In Defense of Stuff: Marie Kondo Can Bite Me

by Jen Selk

Images By Sunil/Flickr, Pesky Librarians/Flickr; modified by Maximum Middle Age

Images By Sunil/Flickr, Pesky Librarians/Flickr; modified by Maximum Middle Age

Confession: I have never – not once – come across a thrift store, yard sale, flea market, or so-called "junk" pile that didn't contain at least one thing I've wanted. Never. Not once.

I am a collector. I collect stuff.

These days, this tendency is almost akin to criminality. I'm supposed to be ashamed. If this article were following an all-too-familiar track, now would be the moment where I admit that I have "too much" stuff. I would declare my intention to abandon my collections. I would call them useless, limiting, devoid of joy, unethical, even. I would resolve to declutter.

IMAGE: ABBY COOK/APARTMENTTHERAPY.COM / THE AUTHOR'S HOME

IMAGE: ABBY COOK/APARTMENTTHERAPY.COMTHE AUTHOR'S HOME

Only, I won't. 

My stuff isn't clutter. I know the whole KonMari movement is big right now. Live with less! Eat nothing but air! It's very trendy. (Pardon me, on trend.) It's also nothing new. Marie Kondo's "in Japan we are tidy" thing is minimalism warmed over. In the late 90s and early-aughts, Feng Shui boomed in the west in a similar fashion. Way back in the 19th Century, William Morris told us to have nothing in our homes that we didn't believe to be beautiful or know to be useful. Now Kondo is telling us to get rid of anything that doesn't bring us joy. We've heard this before.

It's not that I don't want my home to be beautiful. I do. I care about aesthetics. I have subscribed to the principles of Oscar Wilde's Aesthetic Movement, I've read the House Beautiful lecture, and I still subscribe to House Beautiful magazine (and, okay, to Country Living, House and Home and Livingetc, too). I hoarded the Domino back catalogue for a long time before giving in to the push to declutter and throwing them all away. I still regret it.

An empty space is no better than a full one.

IMAGE: ABBY COOK/APARTMENTTHERAPY.COM / THE AUTHOR'S HOME

IMAGE: ABBY COOK/APARTMENTTHERAPY.COMTHE AUTHOR'S HOME

Minimalism enjoys a sort of perennial popularity for a lot of different reasons. One is that we're no good at keeping it up. We buy into the notion of buying nothing, resolve to change, but inevitably fail. And with each failure, we decide that the problem was the method, not the decluttering madness itself, making way for tidy, organizing gurus of the future. We are the yo-yo dieters of material things.

Then there is history to consider, where excess is framed as the ultimate vice, and royals and religious leaders represent the moral failings we now ascribe to "the one percent." It is difficult to escape the puritanical mindset that's steeped in to the western sub-consciousness.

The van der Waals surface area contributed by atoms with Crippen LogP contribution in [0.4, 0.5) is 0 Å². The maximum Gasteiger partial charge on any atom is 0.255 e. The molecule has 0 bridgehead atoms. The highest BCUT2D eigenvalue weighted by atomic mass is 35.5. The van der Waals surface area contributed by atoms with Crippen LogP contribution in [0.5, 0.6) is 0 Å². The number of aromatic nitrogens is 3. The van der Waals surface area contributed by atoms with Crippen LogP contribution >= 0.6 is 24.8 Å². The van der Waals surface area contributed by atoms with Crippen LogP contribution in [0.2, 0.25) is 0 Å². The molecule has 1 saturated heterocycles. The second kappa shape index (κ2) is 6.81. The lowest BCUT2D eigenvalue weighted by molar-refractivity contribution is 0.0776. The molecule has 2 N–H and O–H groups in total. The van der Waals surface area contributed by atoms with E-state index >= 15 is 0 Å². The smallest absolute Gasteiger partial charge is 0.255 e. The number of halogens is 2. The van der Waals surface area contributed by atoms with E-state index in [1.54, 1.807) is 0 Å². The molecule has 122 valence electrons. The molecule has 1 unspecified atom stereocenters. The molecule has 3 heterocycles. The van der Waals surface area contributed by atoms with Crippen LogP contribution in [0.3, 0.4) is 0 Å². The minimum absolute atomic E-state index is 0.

Finally there's cleaning – a legitimate concern. It is a fact that the more things you have, the more dusting there is. HoardersHoarding: Buried Alive, and many other similar programs continue to enthral in part because each is a cautionary tale. It is irrational and incorrect to liken the simple having of stuff to hoarding disorder, but if we can't manage the dusting, then what, right? There but for the grace of God?

IMAGE: ABBY COOK/APARTMENTTHERAPY.COM / The author's home

IMAGE: ABBY COOK/APARTMENTTHERAPY.COM / The author's home

Despite its cyclical popularity, minimalism is impractical. If you've lived in the same place for more than a few years, if you've ever had children, if you've ever inherited anything, if you are even the slightest bit sentimental, if you have even a little heart, you likely have stuff. Is the chipped macaroni bust your kid made in third grade beautiful? Does it bring you joy? I have no idea. Joy, like beauty, is subjective. If you're keeping it, there must be a reason.

For my part, I love an abundance of stuff.

Fuck minimalism.

When my grandparents died and their belongings were being rapidly liquidated, I rescued many items from the Goodwill pile, including a series of books on decoupage and an old sewing kit with rusty scissors. Most of the time, these items just sit around my home, but they are not without use. I have learned to decoupage using my grandfather's books, and when I need to sew on a button, or snip a loose thread, I use my grandmother's sewing kit.

Image: Jen Selk

Image: Jen Selk

Near my front door, I keep a small bowl filled with a mix of rocks and shells – the remains of my husband's childhood rock collection and keepsakes from a variety of beach vacations. These are quintessential tchotchkes, dust-collectors in the extreme. They are also beautiful and it makes me happy to see them. Does this feeling of happiness count towards the "joy" I'm supposed to be measuring?

As already confessed, I'm a junker. Little items catch my eye on a regular basis – odd-ball artworks, abandoned knick knacks, actual trash in the form of bits of broken glass or metal – and if these items are actually beautiful, or so ugly they're tragic, or funny, or deeply earnest, or maybe because they remind me of my childhood or my granny, I want them. I haul them home. I am a maximalist, but contrary to the preachings of proselytizing Konverts, this is not a bad thing. Having stuff has never kept me from having experiences, or feeling joy. On the contrary, my things are a primary source of joy in my life, more meaningful than any expanse of white wall, any patch of "negative space." My things are talismans, giving me luck and guarding against forgetfulness. They have brought me joy. They are worth keeping.
 

Jen Selk is a former journalist and current junk hunter. She is fighting a losing battle against mildew around her bathtub, but she continues to pursue The House Beautiful. You can find her on Twitter at @jenselk.